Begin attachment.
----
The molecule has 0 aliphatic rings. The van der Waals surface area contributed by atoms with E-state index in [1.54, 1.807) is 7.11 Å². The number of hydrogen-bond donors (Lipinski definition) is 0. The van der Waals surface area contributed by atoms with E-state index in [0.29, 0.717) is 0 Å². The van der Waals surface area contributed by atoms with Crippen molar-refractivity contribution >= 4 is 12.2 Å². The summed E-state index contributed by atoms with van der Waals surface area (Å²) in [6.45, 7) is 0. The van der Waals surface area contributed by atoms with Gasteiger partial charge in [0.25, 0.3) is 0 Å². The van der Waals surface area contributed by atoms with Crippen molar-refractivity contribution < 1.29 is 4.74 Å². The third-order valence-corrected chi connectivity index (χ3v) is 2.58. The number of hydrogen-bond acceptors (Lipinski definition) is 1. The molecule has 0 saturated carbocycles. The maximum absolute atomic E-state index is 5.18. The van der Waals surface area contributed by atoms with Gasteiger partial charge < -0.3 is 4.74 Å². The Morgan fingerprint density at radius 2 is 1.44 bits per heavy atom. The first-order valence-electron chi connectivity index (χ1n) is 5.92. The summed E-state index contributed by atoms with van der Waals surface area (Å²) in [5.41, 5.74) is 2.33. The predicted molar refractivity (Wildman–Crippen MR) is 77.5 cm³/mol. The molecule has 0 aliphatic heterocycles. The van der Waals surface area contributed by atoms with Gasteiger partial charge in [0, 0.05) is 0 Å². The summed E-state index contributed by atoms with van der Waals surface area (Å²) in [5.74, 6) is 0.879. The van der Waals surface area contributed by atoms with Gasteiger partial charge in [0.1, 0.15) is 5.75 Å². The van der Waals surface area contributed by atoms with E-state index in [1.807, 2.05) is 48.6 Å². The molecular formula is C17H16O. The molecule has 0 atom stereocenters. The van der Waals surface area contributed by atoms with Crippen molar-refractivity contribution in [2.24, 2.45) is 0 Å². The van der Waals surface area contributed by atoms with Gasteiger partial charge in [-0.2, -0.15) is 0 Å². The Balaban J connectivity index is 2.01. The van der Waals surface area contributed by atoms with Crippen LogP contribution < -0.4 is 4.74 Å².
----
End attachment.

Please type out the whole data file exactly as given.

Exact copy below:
The molecule has 0 aliphatic rings. The van der Waals surface area contributed by atoms with E-state index in [1.54, 1.807) is 7.11 Å². The number of hydrogen-bond donors (Lipinski definition) is 0. The van der Waals surface area contributed by atoms with E-state index in [0.29, 0.717) is 0 Å². The van der Waals surface area contributed by atoms with Crippen molar-refractivity contribution >= 4 is 12.2 Å². The summed E-state index contributed by atoms with van der Waals surface area (Å²) in [6.45, 7) is 0. The van der Waals surface area contributed by atoms with Gasteiger partial charge in [0.25, 0.3) is 0 Å². The van der Waals surface area contributed by atoms with Crippen molar-refractivity contribution < 1.29 is 4.74 Å². The third-order valence-corrected chi connectivity index (χ3v) is 2.58. The number of hydrogen-bond acceptors (Lipinski definition) is 1. The molecule has 0 saturated carbocycles. The maximum absolute atomic E-state index is 5.18. The van der Waals surface area contributed by atoms with Gasteiger partial charge < -0.3 is 4.74 Å². The Morgan fingerprint density at radius 2 is 1.44 bits per heavy atom. The first-order valence-electron chi connectivity index (χ1n) is 5.92. The summed E-state index contributed by atoms with van der Waals surface area (Å²) in [5.41, 5.74) is 2.33. The predicted molar refractivity (Wildman–Crippen MR) is 77.5 cm³/mol. The molecule has 0 aliphatic heterocycles. The van der Waals surface area contributed by atoms with Gasteiger partial charge in [0, 0.05) is 0 Å². The summed E-state index contributed by atoms with van der Waals surface area (Å²) in [5.74, 6) is 0.879. The van der Waals surface area contributed by atoms with Gasteiger partial charge in [0.1, 0.15) is 5.75 Å². The van der Waals surface area contributed by atoms with E-state index in [1.807, 2.05) is 48.6 Å². The molecular formula is C17H16O. The molecule has 0 atom stereocenters. The van der Waals surface area contributed by atoms with Crippen molar-refractivity contribution in [2.24, 2.45) is 0 Å². The van der Waals surface area contributed by atoms with Gasteiger partial charge in [-0.2, -0.15) is 0 Å². The Balaban J connectivity index is 2.01. The van der Waals surface area contributed by atoms with Crippen LogP contribution < -0.4 is 4.74 Å².